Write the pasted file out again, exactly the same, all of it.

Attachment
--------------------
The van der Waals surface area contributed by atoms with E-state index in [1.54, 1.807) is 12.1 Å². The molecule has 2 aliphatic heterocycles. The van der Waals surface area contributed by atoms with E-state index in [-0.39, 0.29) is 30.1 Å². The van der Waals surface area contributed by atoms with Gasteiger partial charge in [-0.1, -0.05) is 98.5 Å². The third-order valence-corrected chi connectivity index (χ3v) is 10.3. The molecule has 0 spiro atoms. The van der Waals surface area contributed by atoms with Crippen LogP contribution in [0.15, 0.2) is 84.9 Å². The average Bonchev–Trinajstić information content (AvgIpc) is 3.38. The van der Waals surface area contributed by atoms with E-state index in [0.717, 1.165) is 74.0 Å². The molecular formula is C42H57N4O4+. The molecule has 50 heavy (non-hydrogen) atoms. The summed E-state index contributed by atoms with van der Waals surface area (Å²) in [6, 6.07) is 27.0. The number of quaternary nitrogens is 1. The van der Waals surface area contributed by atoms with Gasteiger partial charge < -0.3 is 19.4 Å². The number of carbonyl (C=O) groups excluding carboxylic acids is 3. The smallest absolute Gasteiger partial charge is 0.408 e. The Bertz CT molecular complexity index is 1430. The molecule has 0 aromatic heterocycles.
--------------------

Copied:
The van der Waals surface area contributed by atoms with E-state index in [1.54, 1.807) is 12.1 Å². The molecule has 2 aliphatic heterocycles. The van der Waals surface area contributed by atoms with E-state index in [-0.39, 0.29) is 30.1 Å². The van der Waals surface area contributed by atoms with Gasteiger partial charge in [-0.1, -0.05) is 98.5 Å². The third-order valence-corrected chi connectivity index (χ3v) is 10.3. The molecule has 0 spiro atoms. The van der Waals surface area contributed by atoms with Crippen LogP contribution in [0.15, 0.2) is 84.9 Å². The average Bonchev–Trinajstić information content (AvgIpc) is 3.38. The van der Waals surface area contributed by atoms with E-state index in [0.717, 1.165) is 74.0 Å². The molecular formula is C42H57N4O4+. The molecule has 50 heavy (non-hydrogen) atoms. The summed E-state index contributed by atoms with van der Waals surface area (Å²) in [6, 6.07) is 27.0. The number of quaternary nitrogens is 1. The van der Waals surface area contributed by atoms with Gasteiger partial charge < -0.3 is 19.4 Å². The number of carbonyl (C=O) groups excluding carboxylic acids is 3. The smallest absolute Gasteiger partial charge is 0.408 e. The Bertz CT molecular complexity index is 1430. The molecule has 0 aromatic heterocycles.